Many of the pinks suited to rock gardens are so tiny they would get lost in most other gardens. An excellent rock-garden choice is cheddar pink (D. gratianopolitanus and cultivars., USDA Hardiness Zones 4 to 9), which produces little tufts of mat-forming blue-gray leaves from 3 to 8 inches high and sports pale-pink flowers in early summer.
Alpine pinks (D. alpinus and cultivars, Zones 3 to 7) produce clusters of beautiful, serrated, single blooms in deep pink to dark crimson that sit just off the ground, staring up at a viewer. Unfortunately, these summer bloomers are among the few Dianthus plants that are not fragrant, but don’t let that stop you from growing them.
Rock garden pinks are often grown from seed because they are not widely available as plants. If you are lucky enough to obtain seeds, perhaps from a rock garden club or a specialty nursery, barely cover them in a well-drained growing medium, keep them at 60 to 70F, and they should sprout in two to three weeks.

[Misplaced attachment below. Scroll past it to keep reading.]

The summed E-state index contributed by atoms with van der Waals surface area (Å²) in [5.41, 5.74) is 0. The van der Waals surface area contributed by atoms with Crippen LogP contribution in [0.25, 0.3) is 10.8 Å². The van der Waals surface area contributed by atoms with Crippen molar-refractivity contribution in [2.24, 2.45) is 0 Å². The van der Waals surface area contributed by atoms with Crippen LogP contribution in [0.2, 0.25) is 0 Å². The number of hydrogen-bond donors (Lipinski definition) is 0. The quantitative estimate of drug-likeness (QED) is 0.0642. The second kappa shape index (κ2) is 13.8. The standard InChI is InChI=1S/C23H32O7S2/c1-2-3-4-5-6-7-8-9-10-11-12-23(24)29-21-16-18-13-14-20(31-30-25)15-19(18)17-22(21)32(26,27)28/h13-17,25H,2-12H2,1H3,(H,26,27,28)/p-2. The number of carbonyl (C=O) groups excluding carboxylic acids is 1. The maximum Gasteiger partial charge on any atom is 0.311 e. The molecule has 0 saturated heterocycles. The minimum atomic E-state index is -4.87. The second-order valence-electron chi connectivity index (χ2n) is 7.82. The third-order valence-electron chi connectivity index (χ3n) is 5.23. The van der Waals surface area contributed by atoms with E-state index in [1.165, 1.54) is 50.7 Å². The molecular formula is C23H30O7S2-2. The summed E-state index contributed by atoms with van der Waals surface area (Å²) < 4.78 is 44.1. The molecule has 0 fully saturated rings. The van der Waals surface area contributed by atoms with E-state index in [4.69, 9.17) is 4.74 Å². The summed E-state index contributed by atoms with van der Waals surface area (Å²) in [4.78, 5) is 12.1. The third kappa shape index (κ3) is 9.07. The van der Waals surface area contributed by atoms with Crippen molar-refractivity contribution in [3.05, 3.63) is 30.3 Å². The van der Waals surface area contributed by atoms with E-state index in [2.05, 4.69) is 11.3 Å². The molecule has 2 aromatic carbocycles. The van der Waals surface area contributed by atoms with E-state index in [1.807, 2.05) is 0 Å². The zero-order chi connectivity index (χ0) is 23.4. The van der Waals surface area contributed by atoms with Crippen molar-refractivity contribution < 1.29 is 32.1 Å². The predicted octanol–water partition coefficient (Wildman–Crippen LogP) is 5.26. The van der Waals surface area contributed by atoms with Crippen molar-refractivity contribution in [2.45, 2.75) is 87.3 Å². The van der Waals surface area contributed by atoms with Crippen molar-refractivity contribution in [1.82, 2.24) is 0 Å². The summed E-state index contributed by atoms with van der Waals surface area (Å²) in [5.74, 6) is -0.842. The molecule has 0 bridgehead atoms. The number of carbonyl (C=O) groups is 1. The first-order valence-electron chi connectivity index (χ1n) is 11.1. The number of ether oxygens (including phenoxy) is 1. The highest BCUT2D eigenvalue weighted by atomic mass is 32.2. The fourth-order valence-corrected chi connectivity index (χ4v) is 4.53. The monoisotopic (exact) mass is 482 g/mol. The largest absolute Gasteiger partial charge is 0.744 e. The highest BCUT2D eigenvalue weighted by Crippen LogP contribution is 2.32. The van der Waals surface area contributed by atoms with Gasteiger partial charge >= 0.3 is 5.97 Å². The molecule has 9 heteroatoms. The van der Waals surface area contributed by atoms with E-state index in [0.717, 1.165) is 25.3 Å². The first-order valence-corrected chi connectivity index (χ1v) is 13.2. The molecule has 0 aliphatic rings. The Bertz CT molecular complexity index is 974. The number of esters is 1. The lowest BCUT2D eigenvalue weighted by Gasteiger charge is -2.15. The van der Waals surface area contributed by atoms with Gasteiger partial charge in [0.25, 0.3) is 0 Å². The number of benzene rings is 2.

Low-growing pinks need a front-of-the-border spot
Popular maiden pinks (D. deltoides and cultivars, Zones 3 to 9) are low-growing but rather too prolific and exuberant for most rock gardens. Instead, use these to create a low-lying cloud of color at the front of a border or on a gentle slope. Having been hybridized for centuries, they come in many attractive colors. Most are a single color, usually white, red, or dark pink, but some are bicolored. One of my favorites is ‘Arctic Fire’, which is white with a cherry-red eye.